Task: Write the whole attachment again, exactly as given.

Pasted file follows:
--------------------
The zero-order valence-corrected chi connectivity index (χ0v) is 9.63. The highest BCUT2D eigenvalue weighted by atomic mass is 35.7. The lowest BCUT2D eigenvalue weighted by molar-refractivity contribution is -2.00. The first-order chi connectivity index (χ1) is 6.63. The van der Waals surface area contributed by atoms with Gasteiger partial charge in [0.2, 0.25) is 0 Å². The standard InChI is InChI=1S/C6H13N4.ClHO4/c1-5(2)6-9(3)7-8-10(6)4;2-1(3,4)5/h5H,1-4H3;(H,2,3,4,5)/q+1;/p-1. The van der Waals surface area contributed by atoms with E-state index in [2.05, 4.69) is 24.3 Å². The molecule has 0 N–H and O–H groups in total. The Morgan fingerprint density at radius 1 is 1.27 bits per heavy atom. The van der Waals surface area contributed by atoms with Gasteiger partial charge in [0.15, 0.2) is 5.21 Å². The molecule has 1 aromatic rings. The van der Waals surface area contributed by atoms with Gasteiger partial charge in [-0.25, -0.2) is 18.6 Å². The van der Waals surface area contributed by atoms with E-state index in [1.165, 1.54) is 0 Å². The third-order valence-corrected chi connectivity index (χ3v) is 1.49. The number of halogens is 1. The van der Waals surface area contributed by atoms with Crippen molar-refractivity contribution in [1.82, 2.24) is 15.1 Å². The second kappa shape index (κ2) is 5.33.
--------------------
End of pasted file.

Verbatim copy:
The zero-order valence-corrected chi connectivity index (χ0v) is 9.63. The highest BCUT2D eigenvalue weighted by atomic mass is 35.7. The lowest BCUT2D eigenvalue weighted by molar-refractivity contribution is -2.00. The first-order chi connectivity index (χ1) is 6.63. The van der Waals surface area contributed by atoms with Gasteiger partial charge in [0.2, 0.25) is 0 Å². The standard InChI is InChI=1S/C6H13N4.ClHO4/c1-5(2)6-9(3)7-8-10(6)4;2-1(3,4)5/h5H,1-4H3;(H,2,3,4,5)/q+1;/p-1. The van der Waals surface area contributed by atoms with E-state index in [2.05, 4.69) is 24.3 Å². The molecule has 0 N–H and O–H groups in total. The Morgan fingerprint density at radius 1 is 1.27 bits per heavy atom. The van der Waals surface area contributed by atoms with Gasteiger partial charge in [0.15, 0.2) is 5.21 Å². The molecule has 1 aromatic rings. The van der Waals surface area contributed by atoms with Gasteiger partial charge in [-0.25, -0.2) is 18.6 Å². The van der Waals surface area contributed by atoms with E-state index in [1.165, 1.54) is 0 Å². The third-order valence-corrected chi connectivity index (χ3v) is 1.49. The number of halogens is 1. The van der Waals surface area contributed by atoms with Crippen molar-refractivity contribution in [1.82, 2.24) is 15.1 Å². The second kappa shape index (κ2) is 5.33.